I read about a woman apparently dying of cancer - ovarian cancer. She loved Anita Moorjani's book, and believed she, too, would come back from the illness. While the story has not yet been fully written, there seems to be the belief by others around her that it is. It was also said that the woman had given up on life herself.
So many things go through my mind in a case like this. Likely many who are aware of Anita's story hope that they, too, will witness a miracle. It also occurs to me that people go where they go, too, and sometimes it really bothers me to know that there are people who already have me dead.
Early in all of this someone told me, "cancer hasn't met you yet" as a way to say that anything could happen. A diagnosis was not necessarily a death sentence.
When I feared that with the end of chemo, I could still deal with it, I sought assurance that it was possible to truly be done with it. Yes, I was told. There were cases like mine that were finished when the chemo was.
A friend told me she felt it would not be that way - but not until her feelings were proven right. I, too, had feelings. I don't think it was fear, but I just somehow knew it was not the end that so many were celebrating. I wanted to celebrate, but it just did not feel over.
I acted as though it was, and tried my best to get "back" to life. "Vacation" was over. I tried my best, but found myself questioning things. I hoped all was better than I felt they were. Perhaps it was only fear. Within a short period of time, though, I was told there was something going on, and damn, how I hate to be right in cases like these.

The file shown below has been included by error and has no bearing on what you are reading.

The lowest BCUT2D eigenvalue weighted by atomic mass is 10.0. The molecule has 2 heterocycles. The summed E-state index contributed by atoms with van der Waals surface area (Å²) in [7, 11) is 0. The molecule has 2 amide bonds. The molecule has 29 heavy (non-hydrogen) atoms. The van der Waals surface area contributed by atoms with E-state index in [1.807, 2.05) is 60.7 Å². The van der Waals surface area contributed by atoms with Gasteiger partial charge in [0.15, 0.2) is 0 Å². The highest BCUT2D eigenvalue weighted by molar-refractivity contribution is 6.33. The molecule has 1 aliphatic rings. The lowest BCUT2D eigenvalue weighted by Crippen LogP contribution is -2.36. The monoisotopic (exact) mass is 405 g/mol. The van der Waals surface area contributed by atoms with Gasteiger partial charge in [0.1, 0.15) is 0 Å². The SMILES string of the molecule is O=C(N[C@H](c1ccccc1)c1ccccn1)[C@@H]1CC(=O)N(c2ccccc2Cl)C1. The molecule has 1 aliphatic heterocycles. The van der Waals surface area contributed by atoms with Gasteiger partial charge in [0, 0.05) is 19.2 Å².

I was told it may be nothing, but we needed to watch. I felt confident it would be OK. I wasn't too worried until they started talking to me about the HIPEC surgery. But I still walked away, hoping for the best. After the upset came the calm. And I still struggled to figure out how in the world I was going to be in the world. The "certainty" of being on "the other side" was decimated, but I was still trying.
I really felt like I did not have a choice.
Then it got to the point that Avastin showed up in the picture...
Why am I writing this? Why am I revisiting this? What good does it do me? In some ways I think it serves to show me that despite my desire to be OK, things haven't exactly gone in that direction. I think it is some ways showing me how I am like that woman, even though I only know the smallest portion of her story.
That is why I think I feel the need to tell myself that I am not her. I have no idea about the rest of her life, just only a seeming failed hope at being "rescued" from a cancer fate all too familiar.
Why did I see it? Why ovarian cancer? Ugh. I can't imagine it was to bring me down, or to a place of feeling disillusioned. That would be a pretty cruel act of any "powers that be."
No matter what does or doesn't happen, I am really, truly doing my best to be in this life, and dance with it moment to moment. Despite the fact that I have had enough sucky to last a lifetime, it seems that it still shows up as I wind my way on this path. I guess a diagnosis of cancer doesn't give you an automatic exemption from the "suck."
In some ways, though, I am more at peace with the dance of life than I have ever been. It makes the times I am not in some ways more striking. I go from one extreme to the other. How can that be? Polar opposites can't both be right, and maybe the "truth" lies somewhere in the middle.